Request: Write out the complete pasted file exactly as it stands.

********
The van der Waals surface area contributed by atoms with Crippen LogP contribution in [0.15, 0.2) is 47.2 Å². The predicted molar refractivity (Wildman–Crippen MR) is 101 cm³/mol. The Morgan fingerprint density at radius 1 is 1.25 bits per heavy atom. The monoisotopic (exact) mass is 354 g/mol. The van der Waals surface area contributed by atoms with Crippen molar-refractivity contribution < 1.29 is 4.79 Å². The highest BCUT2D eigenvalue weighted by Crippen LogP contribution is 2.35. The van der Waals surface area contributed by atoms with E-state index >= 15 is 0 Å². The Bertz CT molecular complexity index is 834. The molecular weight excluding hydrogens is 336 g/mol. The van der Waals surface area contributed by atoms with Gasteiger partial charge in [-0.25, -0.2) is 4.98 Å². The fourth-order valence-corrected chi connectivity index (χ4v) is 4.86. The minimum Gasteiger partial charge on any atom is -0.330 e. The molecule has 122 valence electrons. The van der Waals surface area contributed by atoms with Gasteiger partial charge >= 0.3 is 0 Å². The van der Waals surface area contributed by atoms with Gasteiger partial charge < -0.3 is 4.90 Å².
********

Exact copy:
The van der Waals surface area contributed by atoms with Crippen LogP contribution in [0.15, 0.2) is 47.2 Å². The predicted molar refractivity (Wildman–Crippen MR) is 101 cm³/mol. The Morgan fingerprint density at radius 1 is 1.25 bits per heavy atom. The monoisotopic (exact) mass is 354 g/mol. The van der Waals surface area contributed by atoms with Crippen molar-refractivity contribution < 1.29 is 4.79 Å². The highest BCUT2D eigenvalue weighted by Crippen LogP contribution is 2.35. The van der Waals surface area contributed by atoms with E-state index >= 15 is 0 Å². The Bertz CT molecular complexity index is 834. The molecular weight excluding hydrogens is 336 g/mol. The van der Waals surface area contributed by atoms with Gasteiger partial charge in [-0.25, -0.2) is 4.98 Å². The fourth-order valence-corrected chi connectivity index (χ4v) is 4.86. The minimum Gasteiger partial charge on any atom is -0.330 e. The molecule has 122 valence electrons. The van der Waals surface area contributed by atoms with Gasteiger partial charge >= 0.3 is 0 Å². The van der Waals surface area contributed by atoms with Gasteiger partial charge < -0.3 is 4.90 Å².